Remember the old Rod Stewart song, "Every picture tells a story, don't it?"
Maybe you don't, but my version goes, "Every ticket tells a story, don't it?"
I have saved the ticket stub from every sporting event (and a few non-sporting events) that I have attended since Dec. 21, 1977. That's the oldest stub I could find, and on that winter night I watched the Milwaukee Bucks beat the San Antonio Spurs, 116-92, from the middle parquet of the old Milwaukee Arena.
I know the score because I wrote it on the back of the stub, a practice I repeated only a few other times and only for Bucks' games. Not sure why.
But I don't remember anything else about Dec. 21, 1977. That's not the case with a lot of these other stubs.
Since 1982, I have been putting the ticket stubs in a beer mug that proclaims the Milwaukee Brewers the 1982 American League champions. It sits on a mantel in our basement family room. Not long ago, I found my 5-year-old Ellie going through the stubs, and for the first time in a long time, I looked through them as well.
Here are some of the more memorable ones:
* Oct. 15, 1982
Speaking of the AL champion Brewers, I saw a World Series game in 1982 -- the first World Series game in Milwaukee since 1958 and the first ever involving the Brewers. The Brewers lost that game to the St. Louis Cardinals. Rookie Willie McGee hit two home runs for the Cards, but the thing I remember most was Milwaukee's Ted Simmons hitting a line drive so hard off St. Louis starting pitcher Joaquin Andujar's knee that the ball ricocheted into the Brewers' dugout.
* Nov. 29-30, 1996
"Touched down in the land of the Delta blues, in the middle of the pouring rain."
Actually, me and four friends touched down in a rainy Little Rock, Ark.
Every year, my friend Ray would plan a football weekend where we would travel south and watch as many football games as we could in two days. On this trip it was Arkansas vs. Louisiana State on the Friday after Thanksgiving followed by Mississippi vs. Mississippi State in Oxford on Saturday.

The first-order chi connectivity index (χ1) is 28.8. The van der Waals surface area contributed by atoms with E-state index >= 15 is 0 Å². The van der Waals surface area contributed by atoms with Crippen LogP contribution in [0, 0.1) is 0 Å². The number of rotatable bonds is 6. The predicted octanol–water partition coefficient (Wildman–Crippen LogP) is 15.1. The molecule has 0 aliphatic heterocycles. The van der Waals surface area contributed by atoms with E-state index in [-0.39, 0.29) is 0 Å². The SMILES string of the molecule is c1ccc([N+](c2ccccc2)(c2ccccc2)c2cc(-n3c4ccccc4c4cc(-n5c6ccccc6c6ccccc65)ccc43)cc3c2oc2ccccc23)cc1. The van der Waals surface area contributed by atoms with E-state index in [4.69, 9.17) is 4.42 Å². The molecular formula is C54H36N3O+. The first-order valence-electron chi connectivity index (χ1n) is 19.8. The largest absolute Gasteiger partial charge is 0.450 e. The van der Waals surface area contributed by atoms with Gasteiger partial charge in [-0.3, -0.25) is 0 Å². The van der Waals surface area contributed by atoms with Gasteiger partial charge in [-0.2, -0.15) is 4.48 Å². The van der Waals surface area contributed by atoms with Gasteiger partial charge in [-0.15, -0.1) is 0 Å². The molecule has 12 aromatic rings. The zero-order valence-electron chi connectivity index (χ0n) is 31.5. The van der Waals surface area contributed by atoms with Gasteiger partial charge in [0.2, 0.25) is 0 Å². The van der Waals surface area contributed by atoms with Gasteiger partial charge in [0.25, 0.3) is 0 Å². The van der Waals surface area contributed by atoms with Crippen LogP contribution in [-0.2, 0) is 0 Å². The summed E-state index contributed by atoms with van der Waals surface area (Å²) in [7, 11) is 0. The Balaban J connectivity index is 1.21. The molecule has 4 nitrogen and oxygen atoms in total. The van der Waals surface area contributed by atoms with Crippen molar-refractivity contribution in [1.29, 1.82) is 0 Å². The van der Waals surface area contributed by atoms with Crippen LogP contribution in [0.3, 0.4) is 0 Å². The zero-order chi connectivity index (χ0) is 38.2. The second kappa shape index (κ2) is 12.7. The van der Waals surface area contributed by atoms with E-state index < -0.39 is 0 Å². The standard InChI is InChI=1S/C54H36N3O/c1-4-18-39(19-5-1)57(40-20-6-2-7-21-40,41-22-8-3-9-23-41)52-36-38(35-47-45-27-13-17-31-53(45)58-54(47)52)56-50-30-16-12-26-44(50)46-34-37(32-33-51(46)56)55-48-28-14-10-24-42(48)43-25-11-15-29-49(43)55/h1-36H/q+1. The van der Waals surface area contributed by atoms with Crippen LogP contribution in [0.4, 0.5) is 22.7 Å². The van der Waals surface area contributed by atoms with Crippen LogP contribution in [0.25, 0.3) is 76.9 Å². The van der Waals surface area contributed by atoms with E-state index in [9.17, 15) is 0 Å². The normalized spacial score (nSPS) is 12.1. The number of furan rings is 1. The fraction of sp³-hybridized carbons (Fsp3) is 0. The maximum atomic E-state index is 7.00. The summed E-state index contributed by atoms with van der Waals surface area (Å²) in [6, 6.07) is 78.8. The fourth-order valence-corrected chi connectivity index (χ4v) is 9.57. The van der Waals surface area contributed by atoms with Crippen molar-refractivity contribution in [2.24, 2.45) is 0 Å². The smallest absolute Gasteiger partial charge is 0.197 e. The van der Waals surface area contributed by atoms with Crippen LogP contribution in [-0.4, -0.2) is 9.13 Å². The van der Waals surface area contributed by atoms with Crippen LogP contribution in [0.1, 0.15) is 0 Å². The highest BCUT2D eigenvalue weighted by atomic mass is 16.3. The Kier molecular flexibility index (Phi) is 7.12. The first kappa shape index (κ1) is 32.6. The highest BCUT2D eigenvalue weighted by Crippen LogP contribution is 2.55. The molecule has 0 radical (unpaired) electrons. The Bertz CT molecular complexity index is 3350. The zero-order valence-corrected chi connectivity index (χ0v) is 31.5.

Our flight was running late and it was pouring rain in Little Rock, so we sent Ray ahead in a taxi to get tickets while we got the rental car (we never bought tickets ahead of time). When we got to the stadium, Ray was standing in the rain with a fistful of soggy tickets that people had just given to him.
That night we drove to Memphis ,and it poured all night as we visited Beale Street.
Back in Little Rock the next morning, while eating breakfast at a Waffle House, we could see another Waffle House down the street.
Finally, at the Ole Miss-MSU game the following day (sunny!) a state senator from Mississippi made national news for yelling racial slurs at the Mississippi State players from the stands following the Bulldogs' upset win.
* Nov. 21-22, 1998
Pretty much the same group of guys: We saw Ole Miss visit Georgia in Athens on Saturday afternoon, then drove to Clemson, S.C., to see the Tigers play arch rival South Carolina on Saturday night.
One team was 1-9 and the other was 2-8, but the stadium at Clemson was packed. Following Clemson's win, the fans stormed the stadium and tore down the goalposts.
I touched the goalpost as it was passed to the top of the stadium. Later, as we walked back to our car, a group of students ran past us with the goalpost and threw it into a pond.
We drove back to Atlanta that night, visited some local watering holes and then watched the Chicago Bears play the Super Bowl-bound Atlanta Falcons on Sunday.
The Bears lost.
I think I paid a total of $25 for all three games.
* Non-sporting events.
On Oct. 14, 1980, I saw Bruce Springsteen at the Milwaukee Arena. The face value of the ticket, $9. But I attended for free because a fellow Marquette student had an extra ticket at the last minute.
I think the only Springsteen song I knew prior to that concert was "Born to Run." But a Springsteen fan was born that night. He played for three hours -- no warm-up act and no breaks. The late, great Clarence Clemons on sax was a sight to behold. You haven't lived until you hear "Rosalita" live.
It remains the best concert I have ever seen.
And on May 22, 1993, I saw Jerry Seinfeld at the Coronado Theatre in Rockford, Ill. Ticket price, $25.
His TV show was just a few years old, but some friends and I were already fans. We made the trip up from Dixon, Ill.
I could go on and on and on -- numerous Brewers games, the Detroit Lions and the San Francisco 49ers at Candlestick Park not once, but twice, and a lot more college football games.
Every one of these ticket stubs brings back memories and has a story to tell.
I still don't remember why I decided to save the ticket stub when the Spurs played the Bucks on Dec. 21, 1977, but I'm glad I did.
Email Ken at email@example.com.